A new generation of cyber-sleuths is on the trail of electronic crime

Until recently, crime scene investigations typically involved searching for minute specs of blood, or threads of fabric linking a suspect to a victim. Or, detectives would wade through mountains of paperwork, trying to link evidence in bank statements, letters and other documents to complex frauds.

Now, while none of those aspects has gone away, there's a third, almost ever present, element to police investigations: what's known as digital evidence. Here the specs, traces and trails are virtual ones, contained in computers and other electronic devices. Understanding this is the discipline known as forensic computing, which is the central element of 90 undergraduate courses, at 21 different universities, all designed to provide the first career step for the would-be digital detectives of tomorrow.

"Nowadays you would struggle to find a crime that doesn't have a computer element involved somewhere," says Tim Watson, leader of the BSc forensic computing course at De Montfort University (DMU) in Leicester. "That element might be anything from mobile phones to personal digital assistants and home or work-based computers."

De Montfort was one of the first British universities to launch a course in this area, and it is growing in popularity. The first wave of seven students is due to graduate this summer, but the current cohort of entrants numbers 60, from hundreds of applicants.

The common component of such courses is learning how to detect and extract data stored on electronic devices, especially when criminals have used their own knowledge of computers to conceal it. This means teaching students criminal techniques.

"You have to teach students every trick used by the criminal, terrorist or paedophile to avoid being caught," says Watson. "But we are very careful whom we take on to the course, and a quarter of the course is devoted to teaching professionalism and ethics."

At Coventry University, this sensitive area is reflected in the title of one of two courses in this area. The BSc in ethical hacking and network security, now in its second year, aims to prepare students for careers with companies that need employees to test the strength of their security defences by trying to break into their own systems.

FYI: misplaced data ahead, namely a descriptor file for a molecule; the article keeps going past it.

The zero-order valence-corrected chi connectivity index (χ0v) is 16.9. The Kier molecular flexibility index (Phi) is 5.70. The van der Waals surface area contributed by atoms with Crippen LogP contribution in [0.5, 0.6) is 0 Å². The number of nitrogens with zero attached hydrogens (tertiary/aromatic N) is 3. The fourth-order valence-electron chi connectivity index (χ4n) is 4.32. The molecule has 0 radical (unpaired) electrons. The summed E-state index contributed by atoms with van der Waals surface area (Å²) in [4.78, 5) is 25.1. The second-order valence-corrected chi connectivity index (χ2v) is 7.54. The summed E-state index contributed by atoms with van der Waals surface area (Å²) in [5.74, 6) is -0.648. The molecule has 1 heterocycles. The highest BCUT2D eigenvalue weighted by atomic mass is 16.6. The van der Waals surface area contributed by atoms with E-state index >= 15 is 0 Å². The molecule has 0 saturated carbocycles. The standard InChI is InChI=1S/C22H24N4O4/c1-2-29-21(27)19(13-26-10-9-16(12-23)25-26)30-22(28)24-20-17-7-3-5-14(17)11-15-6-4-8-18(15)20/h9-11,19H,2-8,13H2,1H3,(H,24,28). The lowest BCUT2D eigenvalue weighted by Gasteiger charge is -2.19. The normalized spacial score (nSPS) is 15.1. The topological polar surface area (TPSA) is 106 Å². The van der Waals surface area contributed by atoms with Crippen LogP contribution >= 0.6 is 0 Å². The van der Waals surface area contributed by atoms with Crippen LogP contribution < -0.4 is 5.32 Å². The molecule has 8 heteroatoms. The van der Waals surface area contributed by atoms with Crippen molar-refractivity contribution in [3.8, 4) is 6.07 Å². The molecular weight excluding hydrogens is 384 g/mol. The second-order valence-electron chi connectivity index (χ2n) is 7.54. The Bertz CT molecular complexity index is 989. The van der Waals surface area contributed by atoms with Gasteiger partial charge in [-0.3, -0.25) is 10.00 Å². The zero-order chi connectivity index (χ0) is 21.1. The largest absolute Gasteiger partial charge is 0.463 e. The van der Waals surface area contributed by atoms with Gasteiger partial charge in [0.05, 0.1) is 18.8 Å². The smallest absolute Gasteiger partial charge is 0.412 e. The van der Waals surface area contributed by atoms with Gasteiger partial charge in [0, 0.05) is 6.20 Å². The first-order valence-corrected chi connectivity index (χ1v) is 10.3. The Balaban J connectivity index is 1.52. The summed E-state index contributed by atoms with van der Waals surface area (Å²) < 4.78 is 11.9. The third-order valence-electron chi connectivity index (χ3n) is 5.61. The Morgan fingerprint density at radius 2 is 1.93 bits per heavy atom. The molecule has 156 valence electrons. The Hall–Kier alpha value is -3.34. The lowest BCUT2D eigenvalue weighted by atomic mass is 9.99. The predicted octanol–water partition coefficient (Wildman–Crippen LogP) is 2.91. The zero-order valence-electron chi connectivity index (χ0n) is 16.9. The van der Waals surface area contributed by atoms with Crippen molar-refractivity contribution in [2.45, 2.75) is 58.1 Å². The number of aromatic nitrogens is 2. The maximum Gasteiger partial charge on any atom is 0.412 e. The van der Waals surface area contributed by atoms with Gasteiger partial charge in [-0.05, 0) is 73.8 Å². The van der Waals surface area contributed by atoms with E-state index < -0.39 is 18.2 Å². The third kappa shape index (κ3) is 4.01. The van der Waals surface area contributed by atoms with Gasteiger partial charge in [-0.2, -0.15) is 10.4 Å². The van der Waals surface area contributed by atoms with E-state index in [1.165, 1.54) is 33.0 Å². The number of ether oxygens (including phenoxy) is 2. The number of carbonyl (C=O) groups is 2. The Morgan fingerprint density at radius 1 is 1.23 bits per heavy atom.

The sister course at Coventry, digital forensics and system security, in only its first year, covers some of the same ground, but concentrates on techniques required to gather evidence to solve crimes already committed. Most academics voice a note of caution to potential students seduced by the crime-cracking techniques seen in TV programmes such as the American series CSI, where detectives barge into suspects' homes and instantly look for computer evidence.

"Students have to learn the correct procedures to follow, so that when they extract digital evidence they do it in a way that will be accepted in court," says Nigel Poole, a Coventry lecturer. To hone those techniques, students take part in what Coventry calls activity-based learning. "We present them, on a disc, with material relating to a real case," says Poole, "and they have to use the software tools, to look for sent emails or stored photographs."

Graduates from these courses go in one of two directions: law enforcement or the corporate world. Employers in the first category include police forces, tax and customs authorities, and the independent forensic consultancies increasingly contracted by prosecution and defence teams to present evidence in court.

The second category is growing as many large companies want to have this sort of forensic expertise in-house, so they can investigate suspected fraud or unauthorised activity without having to compromise their own security by calling in outsiders. Overall, for graduates on these courses, credit crunch aside, the employment climate is buoyant.

"We recently held a graduate employers fair specifically for computer forensics, and it's clear there are plenty of jobs out there," says Paula Thomas, head of computer science at the University of Glamorgan, where the four-year-old BSc in computer forensics augments the Masters that has been running for a decade.

Jobs in police investigation areas go to people with postgraduate qualifications, but Thomas says she sees Glamorgan students land jobs in less highly sought-after fields directly after their first degree, particularly if they have done a relevant placement as part of a four-year sandwich course.

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